We present lower bounds on the space required to estimate the quantiles of a stream of numerical values. Quantile estimation is perhaps the most studied problem in the data stream model and it is relatively well understood in the basic single-pass data stream model in which the values are ordered adversarially. Natural extensions of this basic model include the random-order model in which the values are ordered randomly (e.g. [21,5,13,11,12]) and the multi-pass model in which an algorithm is permitted a limited number of passes over the stream (e.g. [6,7,1,19,2,6,7,19,2]). We present lower bounds that complement existing upper bounds [21,11] in both models. One consequence is an exponential separation between the random-order and adversarial-order models: using Ω(polylog n) space, exact selection requires Ω(log n) passes in the adversarial-order model while O(loglog n) passes are sufficient in the random-order model.
  • Publication
    Process-Algebraic Analysis of Timing and Schedulability Properties
    (2006-09-19) Philippou, Anna; Sokolsky, Oleg
    In this chapter, we present an overview of how timing information can be embedded in process-algebraic frameworks. We concentrate on the case of discrete-time modeling. We begin by discussing design approaches that have been adopted in different formalisms to model time and time passage, and how the resulting mechanisms interact with one another and with standard untimed process-algebraic operators. We proceed to give an overview of ACSR, a timed process algebra developed for modeling and reasoning about timed, resource-constrained systems. In doing this, ACSR adopts the notion of a resource as a first-class entity, and it replaces maximal progress, employed by other timed process algebras, by the notion of resource-constrained progress. ACSR associates resource-usage with time passage, and implements appropriate semantic rules to ensure that progress in the system is enforced as far as possible while simultaneous usage of a resource by distinct processes is excluded. In addition, ACSR employs the notion of priorities to arbitrate access to resources by competing processes. Finally, we illustrate the use of ACSR for the schedulability analysis of a realistic real-time system problem.
  • Publication
    Runtime verification of parametric properties using SMEDL
    (2019-09-01) Zhang, Teng; Kaur, Ramneet; Lee, Insup; Sokolsky, Oleg
    Parametric properties are typical properties to be checked in runtime verification (RV). As a common technique for parametric monitoring, trace slicing divides an execution trace into a set of sub traces which are checked against non-parametric base properties. An efficient trace slicing algorithm is implemented in MOP. Another RV technique, QEA further allows for nested use of universal and existential quantification over parameters. In this paper, we present a methodology for parametric monitoring using the RV framework SMEDL. Trace slicing algorithm in MOP can be expressed by execution of a set of SMEDL monitors. Moreover, the semantics of nested quantifiers is encoded by a hierarchy of monitors for aggregating verdicts of sub traces. Through case studies, we demonstrate that SMEDL provides a natural way to monitor parametric properties with more potentials for flexible deployment and optimizations.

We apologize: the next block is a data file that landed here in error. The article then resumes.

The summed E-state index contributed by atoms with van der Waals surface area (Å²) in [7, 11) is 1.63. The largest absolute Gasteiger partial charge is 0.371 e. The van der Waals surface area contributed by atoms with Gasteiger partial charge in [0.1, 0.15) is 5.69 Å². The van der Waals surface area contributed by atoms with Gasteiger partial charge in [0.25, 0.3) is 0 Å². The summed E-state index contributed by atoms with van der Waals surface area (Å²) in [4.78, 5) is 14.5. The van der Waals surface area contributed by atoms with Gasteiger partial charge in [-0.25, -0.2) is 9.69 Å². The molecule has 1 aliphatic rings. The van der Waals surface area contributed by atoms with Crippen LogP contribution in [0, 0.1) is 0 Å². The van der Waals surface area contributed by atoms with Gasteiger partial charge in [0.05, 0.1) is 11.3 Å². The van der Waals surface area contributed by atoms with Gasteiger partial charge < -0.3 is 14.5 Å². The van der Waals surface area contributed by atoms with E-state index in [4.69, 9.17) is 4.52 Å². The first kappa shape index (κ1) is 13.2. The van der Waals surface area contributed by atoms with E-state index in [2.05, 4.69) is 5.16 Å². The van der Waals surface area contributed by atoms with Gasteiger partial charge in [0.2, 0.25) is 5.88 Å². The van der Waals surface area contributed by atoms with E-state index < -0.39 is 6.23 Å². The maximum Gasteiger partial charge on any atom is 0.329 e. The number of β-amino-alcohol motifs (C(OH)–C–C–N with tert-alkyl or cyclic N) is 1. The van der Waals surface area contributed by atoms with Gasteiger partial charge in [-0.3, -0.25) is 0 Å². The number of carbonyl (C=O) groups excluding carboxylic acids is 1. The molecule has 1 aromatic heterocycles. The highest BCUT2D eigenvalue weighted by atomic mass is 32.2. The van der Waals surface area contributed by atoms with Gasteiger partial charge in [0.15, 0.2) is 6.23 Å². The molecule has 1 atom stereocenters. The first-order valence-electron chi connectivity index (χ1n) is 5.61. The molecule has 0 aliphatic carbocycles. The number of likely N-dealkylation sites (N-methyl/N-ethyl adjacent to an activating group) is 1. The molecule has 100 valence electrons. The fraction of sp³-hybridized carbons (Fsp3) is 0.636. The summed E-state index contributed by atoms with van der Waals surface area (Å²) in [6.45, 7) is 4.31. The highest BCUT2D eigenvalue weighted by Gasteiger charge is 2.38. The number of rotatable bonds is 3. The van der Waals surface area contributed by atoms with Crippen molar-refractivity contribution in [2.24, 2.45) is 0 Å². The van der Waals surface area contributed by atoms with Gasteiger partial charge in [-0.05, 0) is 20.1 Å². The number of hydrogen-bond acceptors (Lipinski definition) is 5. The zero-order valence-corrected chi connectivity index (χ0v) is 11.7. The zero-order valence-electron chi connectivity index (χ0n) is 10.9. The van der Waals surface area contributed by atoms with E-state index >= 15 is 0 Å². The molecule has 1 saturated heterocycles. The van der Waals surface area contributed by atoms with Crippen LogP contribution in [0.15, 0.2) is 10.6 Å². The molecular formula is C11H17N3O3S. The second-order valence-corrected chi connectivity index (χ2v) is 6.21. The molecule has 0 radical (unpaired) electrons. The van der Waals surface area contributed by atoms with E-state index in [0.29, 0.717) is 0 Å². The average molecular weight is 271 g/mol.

• Publication
    Affordances in AI
    (2012-01-01) Nye, Benjamin D.; Silverman, Barry G
    Affordances in AI refer to a design methodology for creating artificial intelligence systems that are designed to perceive their environment in terms of its affordances (Sahin et al. 2007). Affordances in AI are adapted from affordances introduced in The Ecological Approach to Visual Perception by James J. Gibson (1979). Design methodologies in the applied sciences use affordances to represent potential actions that exist as a relationship between an agent and its environment. This approach to artificial intelligence is designed for autonomous agents, making it suitable for robotics and simulation.
  • Publication
    Javni Gradski Promet: Sistemi i Tehnologija
    (1982-03-01) Vuchic, Vukan R
  • Publication
    Visual Attention and Eye Gaze During Multiparty Conversations with Distractions
    (2006-08-10) Gu, Erdan; Badler, Norman I
    Our objective is to develop a computational model to predict visual attention behavior for an embodied conversational agent. During interpersonal interaction, gaze provides signal feedback and directs conversation flow. Simultaneously, in a dynamic environment, gaze also directs attention to peripheral movements. An embodied conversational agent should therefore employ social gaze not only for interpersonal interaction but also to possess human attention attributes so that its eyes and facial expression portray and convey appropriate distraction and engagement behaviors.
  • Publication
    Planning for Animation
    (1996-08-01) Badler, Norman I; Webber, Bonnie L; Becket, Welton; Geib, Christopher W; Moore, Michael B; Pelachaud, Catherine; Reich, Barry D; Stone, Matthew